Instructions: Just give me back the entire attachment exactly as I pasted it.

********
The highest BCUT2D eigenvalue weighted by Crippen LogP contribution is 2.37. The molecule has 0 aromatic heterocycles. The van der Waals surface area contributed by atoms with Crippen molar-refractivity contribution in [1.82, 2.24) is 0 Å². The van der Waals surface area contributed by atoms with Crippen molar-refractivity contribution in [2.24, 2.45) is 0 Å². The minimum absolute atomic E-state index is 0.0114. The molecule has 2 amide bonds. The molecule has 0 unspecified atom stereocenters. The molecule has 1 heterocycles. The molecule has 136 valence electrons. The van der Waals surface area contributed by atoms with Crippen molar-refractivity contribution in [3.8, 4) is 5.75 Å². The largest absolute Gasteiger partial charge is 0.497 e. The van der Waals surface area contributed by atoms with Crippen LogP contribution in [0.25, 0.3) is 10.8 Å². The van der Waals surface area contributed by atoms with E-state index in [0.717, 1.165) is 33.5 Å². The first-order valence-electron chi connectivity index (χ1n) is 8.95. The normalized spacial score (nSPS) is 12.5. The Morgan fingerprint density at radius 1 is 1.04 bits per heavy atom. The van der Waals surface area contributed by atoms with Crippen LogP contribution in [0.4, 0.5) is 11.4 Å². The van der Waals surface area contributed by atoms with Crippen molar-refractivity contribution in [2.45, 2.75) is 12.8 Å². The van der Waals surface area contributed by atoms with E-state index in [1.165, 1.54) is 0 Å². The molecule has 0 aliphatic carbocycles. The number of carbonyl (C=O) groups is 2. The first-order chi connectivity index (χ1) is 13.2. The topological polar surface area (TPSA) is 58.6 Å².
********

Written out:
The highest BCUT2D eigenvalue weighted by Crippen LogP contribution is 2.37. The molecule has 0 aromatic heterocycles. The van der Waals surface area contributed by atoms with Crippen molar-refractivity contribution in [1.82, 2.24) is 0 Å². The van der Waals surface area contributed by atoms with Crippen molar-refractivity contribution in [2.24, 2.45) is 0 Å². The minimum absolute atomic E-state index is 0.0114. The molecule has 2 amide bonds. The molecule has 0 unspecified atom stereocenters. The molecule has 1 heterocycles. The molecule has 136 valence electrons. The van der Waals surface area contributed by atoms with Crippen molar-refractivity contribution in [3.8, 4) is 5.75 Å². The largest absolute Gasteiger partial charge is 0.497 e. The van der Waals surface area contributed by atoms with Crippen LogP contribution in [0.25, 0.3) is 10.8 Å². The van der Waals surface area contributed by atoms with E-state index in [0.717, 1.165) is 33.5 Å². The first-order valence-electron chi connectivity index (χ1n) is 8.95. The normalized spacial score (nSPS) is 12.5. The Morgan fingerprint density at radius 1 is 1.04 bits per heavy atom. The van der Waals surface area contributed by atoms with Crippen LogP contribution in [0.4, 0.5) is 11.4 Å². The van der Waals surface area contributed by atoms with Crippen molar-refractivity contribution in [2.45, 2.75) is 12.8 Å². The van der Waals surface area contributed by atoms with E-state index in [1.165, 1.54) is 0 Å². The molecule has 0 aliphatic carbocycles. The number of carbonyl (C=O) groups is 2. The first-order chi connectivity index (χ1) is 13.2. The topological polar surface area (TPSA) is 58.6 Å².